The direct order is appropriate in inquiries in arriving to a truth about a certain matter. If an employee has a question that requires a fast response then a direct order is appropriate in this instance. For example, a new employee who wants to know about the password or log in options of the company is most likely to inquire directly from his supervise or colleague (Miller, 2006).
This method is used depending on the extent of uncertainty that need to be clarified and the social risk and cost involved in seeking this information. This social risks and cost include the embarrassment of not knowing whatever one is asking about or the fear that the other workers are getting irritated with the questions. An example is an employee who is not sure on how to go about compiling a report on a certain project and has to ask his supervisor in order to do the correct thing though the embarrassment involved is great. The direct order is appropriate in obtaining knowledge that is not known prior to the inquiry. An example is an employee who is new to the organization seeks to know by which date the salary is credited to the bank (Shockley, 2009).
The indirect order is used if the uncertainty of an inquiry is low and does not require a fast response. An example is if a new employee needed to know if the company allows its employees to dress down on Friday, he/she could learn that through observing how the employees from different departments dress on several Fridays. Indirect order is used to set things in perspective. An example of this is a manager in a company who researches on how a certain marketing strategy that was recently employed to market the products has increased the sales volume and how this strategy can be improved to increase the sale in the coming months.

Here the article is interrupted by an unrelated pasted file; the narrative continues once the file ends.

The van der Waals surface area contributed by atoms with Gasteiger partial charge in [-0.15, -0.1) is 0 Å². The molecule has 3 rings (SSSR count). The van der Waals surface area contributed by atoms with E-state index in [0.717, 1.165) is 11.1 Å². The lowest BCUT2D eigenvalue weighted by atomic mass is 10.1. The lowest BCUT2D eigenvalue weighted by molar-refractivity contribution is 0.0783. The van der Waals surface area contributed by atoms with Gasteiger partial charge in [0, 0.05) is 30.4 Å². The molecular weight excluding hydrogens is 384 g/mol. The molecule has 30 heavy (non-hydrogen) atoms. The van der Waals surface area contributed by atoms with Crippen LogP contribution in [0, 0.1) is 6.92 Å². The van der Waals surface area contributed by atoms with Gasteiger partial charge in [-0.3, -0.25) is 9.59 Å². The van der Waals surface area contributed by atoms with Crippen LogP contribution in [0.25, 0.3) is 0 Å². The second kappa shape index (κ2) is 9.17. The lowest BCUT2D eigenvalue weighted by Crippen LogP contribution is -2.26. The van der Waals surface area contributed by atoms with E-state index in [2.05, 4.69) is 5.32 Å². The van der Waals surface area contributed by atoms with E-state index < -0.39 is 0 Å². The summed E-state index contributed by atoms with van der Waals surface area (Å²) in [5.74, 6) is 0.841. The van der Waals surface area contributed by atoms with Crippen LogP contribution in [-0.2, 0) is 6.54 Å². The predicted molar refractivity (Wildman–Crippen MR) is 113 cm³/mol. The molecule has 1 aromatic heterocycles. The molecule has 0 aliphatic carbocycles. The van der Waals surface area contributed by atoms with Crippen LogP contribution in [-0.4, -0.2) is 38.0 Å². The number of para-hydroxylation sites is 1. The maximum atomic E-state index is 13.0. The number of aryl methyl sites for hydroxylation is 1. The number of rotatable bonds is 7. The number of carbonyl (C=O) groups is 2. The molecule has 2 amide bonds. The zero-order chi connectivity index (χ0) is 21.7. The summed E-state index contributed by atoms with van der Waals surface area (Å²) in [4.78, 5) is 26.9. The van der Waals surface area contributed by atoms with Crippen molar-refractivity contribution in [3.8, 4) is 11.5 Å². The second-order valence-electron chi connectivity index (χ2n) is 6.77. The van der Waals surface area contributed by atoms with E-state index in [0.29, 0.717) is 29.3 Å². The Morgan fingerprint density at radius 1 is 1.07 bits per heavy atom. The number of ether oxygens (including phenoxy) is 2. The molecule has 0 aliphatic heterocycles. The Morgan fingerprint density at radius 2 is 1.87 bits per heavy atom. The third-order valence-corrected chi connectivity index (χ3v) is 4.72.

Indirect order of inquiries is used in organizational communication to enhance and build good interrelations in the work place. An example is a manager who is new in an organization who wants to know how the employees relate to the manager. He/she can learn through observing how the other managers relate to their subordinates (Gills& IABC, 2011).
Miller, K. (2006). Organizational communication: Approaches and processes. Belmont, CA: Thomson/Wadsworth.
Shockley-Zalabak, P. (2009. Fundamentals of organizational communication: Knowledge, sensitivity, skills, values. Boston, MA: Pearson/Allyn and Bacon Publishers.
Gillis, T. L., & International Association of Business Communicators. (2011). The IABC handbook of organizational communication: A guide to internal communication, public relations, marketing, and leadership. San Francisco, CA: Jossey-Bass.
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